Second, the antioxidant and anti-inflammatory properties of green tea may also help prevent tissue damage caused by excessive inflammation caused by infection. Given its anti-inflammatory properties, green tea may also help relieve symptoms of autoimmune diseases such as inflammatory bowel disease and rheumatoid arthritis.
“An autoimmune disease is an immune imbalance characterized by the host’s immune cells attacking its own tissues. Tea/tea catechins have been shown to modulate complex immune cell function, thereby helping to correct this disease, possibly by suppressing hyperactive responses. and encourage tolerance,” says Dr. Wu.
However, he cautions that most of these findings are based on cell cultures and animal studies, and that more research is needed to evaluate the effects of green tea on immune function in humans.
Research discussed at the workshop links tea consumption to various health benefits. However, more research on the individual compounds in tea may be needed to iron out negative effects before dietary recommendations can be changed.
Referring to some of the key areas for future research in tea science, Dr. Joanna Dwyer, professor of medicine and senior fellow at Tufts University, said she believes “figuring out why the mystery is being maintained will be lucrative [...] some green tea supplements appear to be associated with liver toxicity, and which compounds are responsible for these effects.”
Tea has also been associated with side effects such as decreased iron absorption and increased anxiety and restlessness, due in large part to its caffeine content.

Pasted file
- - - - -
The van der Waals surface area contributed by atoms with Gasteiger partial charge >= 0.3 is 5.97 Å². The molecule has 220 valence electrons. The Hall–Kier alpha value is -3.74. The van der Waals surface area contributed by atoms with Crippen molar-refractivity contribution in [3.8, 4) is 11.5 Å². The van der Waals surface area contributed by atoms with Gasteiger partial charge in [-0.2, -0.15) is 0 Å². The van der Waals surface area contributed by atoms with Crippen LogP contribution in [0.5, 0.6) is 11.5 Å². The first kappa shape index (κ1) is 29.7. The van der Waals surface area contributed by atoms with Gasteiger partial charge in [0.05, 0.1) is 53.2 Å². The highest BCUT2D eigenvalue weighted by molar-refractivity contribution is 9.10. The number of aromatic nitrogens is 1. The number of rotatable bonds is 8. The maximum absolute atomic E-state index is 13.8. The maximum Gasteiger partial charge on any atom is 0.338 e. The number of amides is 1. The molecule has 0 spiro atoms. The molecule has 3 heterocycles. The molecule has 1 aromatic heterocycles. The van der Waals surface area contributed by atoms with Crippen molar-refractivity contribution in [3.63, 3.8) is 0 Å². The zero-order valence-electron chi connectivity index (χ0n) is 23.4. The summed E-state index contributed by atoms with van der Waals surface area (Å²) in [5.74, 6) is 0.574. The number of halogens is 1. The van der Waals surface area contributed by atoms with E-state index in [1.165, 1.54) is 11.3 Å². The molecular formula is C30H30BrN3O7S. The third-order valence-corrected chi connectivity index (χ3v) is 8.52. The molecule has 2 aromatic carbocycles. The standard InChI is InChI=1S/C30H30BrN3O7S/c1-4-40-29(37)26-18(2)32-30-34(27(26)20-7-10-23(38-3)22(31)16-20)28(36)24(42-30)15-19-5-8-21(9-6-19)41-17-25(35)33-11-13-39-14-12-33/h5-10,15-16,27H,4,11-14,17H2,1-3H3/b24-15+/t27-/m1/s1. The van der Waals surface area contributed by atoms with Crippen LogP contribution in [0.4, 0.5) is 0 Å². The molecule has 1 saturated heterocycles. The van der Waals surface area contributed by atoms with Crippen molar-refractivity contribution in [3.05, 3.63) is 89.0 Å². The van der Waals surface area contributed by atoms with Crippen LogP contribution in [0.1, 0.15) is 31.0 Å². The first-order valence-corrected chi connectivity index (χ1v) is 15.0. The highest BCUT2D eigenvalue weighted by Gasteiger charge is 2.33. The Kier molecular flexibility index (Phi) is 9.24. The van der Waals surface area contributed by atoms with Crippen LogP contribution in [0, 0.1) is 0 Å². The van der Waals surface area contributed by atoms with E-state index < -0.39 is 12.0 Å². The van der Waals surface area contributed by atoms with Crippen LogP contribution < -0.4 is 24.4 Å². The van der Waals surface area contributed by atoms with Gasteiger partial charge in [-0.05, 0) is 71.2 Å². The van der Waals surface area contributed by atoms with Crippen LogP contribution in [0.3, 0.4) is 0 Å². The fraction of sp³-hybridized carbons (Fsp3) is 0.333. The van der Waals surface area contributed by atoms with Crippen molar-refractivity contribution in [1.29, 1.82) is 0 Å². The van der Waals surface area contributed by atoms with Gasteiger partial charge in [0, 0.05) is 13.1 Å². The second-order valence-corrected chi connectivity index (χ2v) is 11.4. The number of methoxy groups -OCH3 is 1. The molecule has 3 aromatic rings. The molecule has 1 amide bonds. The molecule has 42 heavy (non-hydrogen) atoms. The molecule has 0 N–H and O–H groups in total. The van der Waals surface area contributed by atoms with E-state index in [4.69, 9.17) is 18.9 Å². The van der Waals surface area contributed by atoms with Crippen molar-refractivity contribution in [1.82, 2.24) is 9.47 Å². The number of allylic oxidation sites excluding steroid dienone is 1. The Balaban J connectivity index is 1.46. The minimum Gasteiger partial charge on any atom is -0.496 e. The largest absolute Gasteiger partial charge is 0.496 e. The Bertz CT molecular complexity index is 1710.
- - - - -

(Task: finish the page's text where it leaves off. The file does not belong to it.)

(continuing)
Experts point out that there are ways to get the beneficial flavonoids from decaffeinated tea, such as eating vegetables and fruits that also contain fiber.
“On a more fundamental level, it remains important to study the health-related properties of various compounds in tea,” added Dr. Dwyer.
A growing body of research is looking into the health benefits of green tea extracts, which are rich in flavonoids and other compounds.
Dr. Mario Ferruzzi, Professor and Chair of Developmental Nutrition, Department of Pediatrics, Division of Medical Sciences, University of Arkansas, spoke about the place of tea in modern nutritional guidelines.
“Currently, dietary bioactive compounds such as flavan-3-ols are not included in dietary recommendations. Polyphenols make up 30% to 40% of the solid content in a cup of green and black tea. In nutritional recommendations, phytochemicals are referred to as useful”. components of fruits and vegetables, but not drinks.
To remedy these shortcomings, Dr. Feruzzi noted that current recommendations for healthy beverages need to be expanded to include tea and coffee as sources of bioactive ingredients such as flavonoids.
In addition, nutritional advice should include appropriate intake of dietary flavonoids to ensure adequate intake of these nutrients, which may help reduce the risk of chronic disease.
Dr. Feruzzi warns that ready-to-eat foods tend to be lower in flavonoids, so consumers should prefer brewed tea over these products.
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Post time: Jan-09-2023